When I was 15, I was pretty certain that poetry just wasn't for me. I could see why others liked it, but nothing I'd read so far really seemed to be speaking to me. And then, hidden away on a punk mix-tape (I was at least 15 years out to have actually been there), I stumbled across Kung Fu International:
Poetry was no longer just the province of long-dead men in cravats contemplating the nature of love, but of men in drain-pipes, contemplating the nature of getting your head kicked in in a phone box. Something told me that this dude was more punk than anyone else snarling away on my tape, but little did I know then that Kung Fu International wasn't even his best.
Ten Years In an Open Necked Shirt is a brilliant collection of John Cooper Clarke, which includes my favourite:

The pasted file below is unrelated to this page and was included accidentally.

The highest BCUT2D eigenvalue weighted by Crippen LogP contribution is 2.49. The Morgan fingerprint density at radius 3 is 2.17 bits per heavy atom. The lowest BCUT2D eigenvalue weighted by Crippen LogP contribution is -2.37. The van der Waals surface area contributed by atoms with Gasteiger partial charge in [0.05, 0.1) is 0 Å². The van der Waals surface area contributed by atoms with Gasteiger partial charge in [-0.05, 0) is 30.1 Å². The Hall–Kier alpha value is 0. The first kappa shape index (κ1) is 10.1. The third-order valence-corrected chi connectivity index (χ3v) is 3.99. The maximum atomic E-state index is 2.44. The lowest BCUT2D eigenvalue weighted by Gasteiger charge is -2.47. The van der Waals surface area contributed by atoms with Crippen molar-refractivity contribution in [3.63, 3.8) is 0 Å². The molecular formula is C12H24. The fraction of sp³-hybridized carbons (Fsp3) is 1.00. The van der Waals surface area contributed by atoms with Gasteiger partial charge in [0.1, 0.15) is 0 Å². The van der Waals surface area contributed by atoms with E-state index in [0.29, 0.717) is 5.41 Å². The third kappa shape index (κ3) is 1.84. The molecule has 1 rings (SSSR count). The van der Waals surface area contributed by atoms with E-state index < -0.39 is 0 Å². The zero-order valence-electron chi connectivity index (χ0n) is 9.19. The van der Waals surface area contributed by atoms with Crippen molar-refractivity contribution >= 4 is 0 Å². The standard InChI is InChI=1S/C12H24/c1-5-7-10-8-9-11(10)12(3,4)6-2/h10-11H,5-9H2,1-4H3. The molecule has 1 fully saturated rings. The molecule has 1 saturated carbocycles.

...as well as more of his other best and most-known works, plus a few others.
Full of acerbic wit, this is full of lines I'd like to memorise so that I can pull them out the next time I'm called upon for a witty comeback (or so I can spew A Love Story In Reverse at them, if they've really annoyed me. Oh, you haven't heard that one? Here, let me oblige)
The only reason this is getting a 4 rather than a 5 is solely down to not hearing them spoken in Clarke's nasal, Salford twang (although my imagination did its best to supply it).